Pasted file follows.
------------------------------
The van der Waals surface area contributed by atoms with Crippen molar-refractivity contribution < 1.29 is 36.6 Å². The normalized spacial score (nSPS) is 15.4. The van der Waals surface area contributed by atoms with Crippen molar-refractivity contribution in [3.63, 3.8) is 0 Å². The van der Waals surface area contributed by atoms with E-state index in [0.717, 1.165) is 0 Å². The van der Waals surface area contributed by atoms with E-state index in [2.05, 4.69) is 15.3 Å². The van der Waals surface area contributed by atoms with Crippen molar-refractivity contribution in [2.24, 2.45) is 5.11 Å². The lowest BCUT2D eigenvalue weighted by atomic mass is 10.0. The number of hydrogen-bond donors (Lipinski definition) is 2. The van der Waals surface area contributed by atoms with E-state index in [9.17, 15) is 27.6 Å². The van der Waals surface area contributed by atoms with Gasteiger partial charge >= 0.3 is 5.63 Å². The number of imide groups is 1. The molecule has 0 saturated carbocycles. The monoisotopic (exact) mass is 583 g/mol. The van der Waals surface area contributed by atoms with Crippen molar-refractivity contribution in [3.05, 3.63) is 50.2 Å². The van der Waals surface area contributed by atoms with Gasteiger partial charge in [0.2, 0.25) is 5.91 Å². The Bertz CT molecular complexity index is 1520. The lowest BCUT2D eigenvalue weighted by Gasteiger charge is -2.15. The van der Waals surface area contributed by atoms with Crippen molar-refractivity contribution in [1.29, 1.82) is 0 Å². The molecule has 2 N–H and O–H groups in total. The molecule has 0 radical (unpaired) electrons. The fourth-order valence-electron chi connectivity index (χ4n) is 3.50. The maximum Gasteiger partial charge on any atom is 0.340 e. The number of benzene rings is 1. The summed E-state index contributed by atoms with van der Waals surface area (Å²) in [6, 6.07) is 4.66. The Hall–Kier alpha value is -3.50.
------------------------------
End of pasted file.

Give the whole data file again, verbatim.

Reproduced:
The van der Waals surface area contributed by atoms with Crippen molar-refractivity contribution < 1.29 is 36.6 Å². The normalized spacial score (nSPS) is 15.4. The van der Waals surface area contributed by atoms with Crippen molar-refractivity contribution in [3.63, 3.8) is 0 Å². The van der Waals surface area contributed by atoms with E-state index in [0.717, 1.165) is 0 Å². The van der Waals surface area contributed by atoms with E-state index in [2.05, 4.69) is 15.3 Å². The van der Waals surface area contributed by atoms with Crippen molar-refractivity contribution in [2.24, 2.45) is 5.11 Å². The lowest BCUT2D eigenvalue weighted by atomic mass is 10.0. The number of hydrogen-bond donors (Lipinski definition) is 2. The van der Waals surface area contributed by atoms with E-state index in [9.17, 15) is 27.6 Å². The van der Waals surface area contributed by atoms with Gasteiger partial charge >= 0.3 is 5.63 Å². The number of imide groups is 1. The molecule has 0 saturated carbocycles. The monoisotopic (exact) mass is 583 g/mol. The van der Waals surface area contributed by atoms with Crippen molar-refractivity contribution in [3.05, 3.63) is 50.2 Å². The van der Waals surface area contributed by atoms with Gasteiger partial charge in [0.2, 0.25) is 5.91 Å². The Bertz CT molecular complexity index is 1520. The lowest BCUT2D eigenvalue weighted by Gasteiger charge is -2.15. The van der Waals surface area contributed by atoms with Crippen molar-refractivity contribution in [1.29, 1.82) is 0 Å². The molecule has 2 N–H and O–H groups in total. The molecule has 0 radical (unpaired) electrons. The fourth-order valence-electron chi connectivity index (χ4n) is 3.50. The maximum Gasteiger partial charge on any atom is 0.340 e. The number of benzene rings is 1. The summed E-state index contributed by atoms with van der Waals surface area (Å²) in [6, 6.07) is 4.66. The Hall–Kier alpha value is -3.50.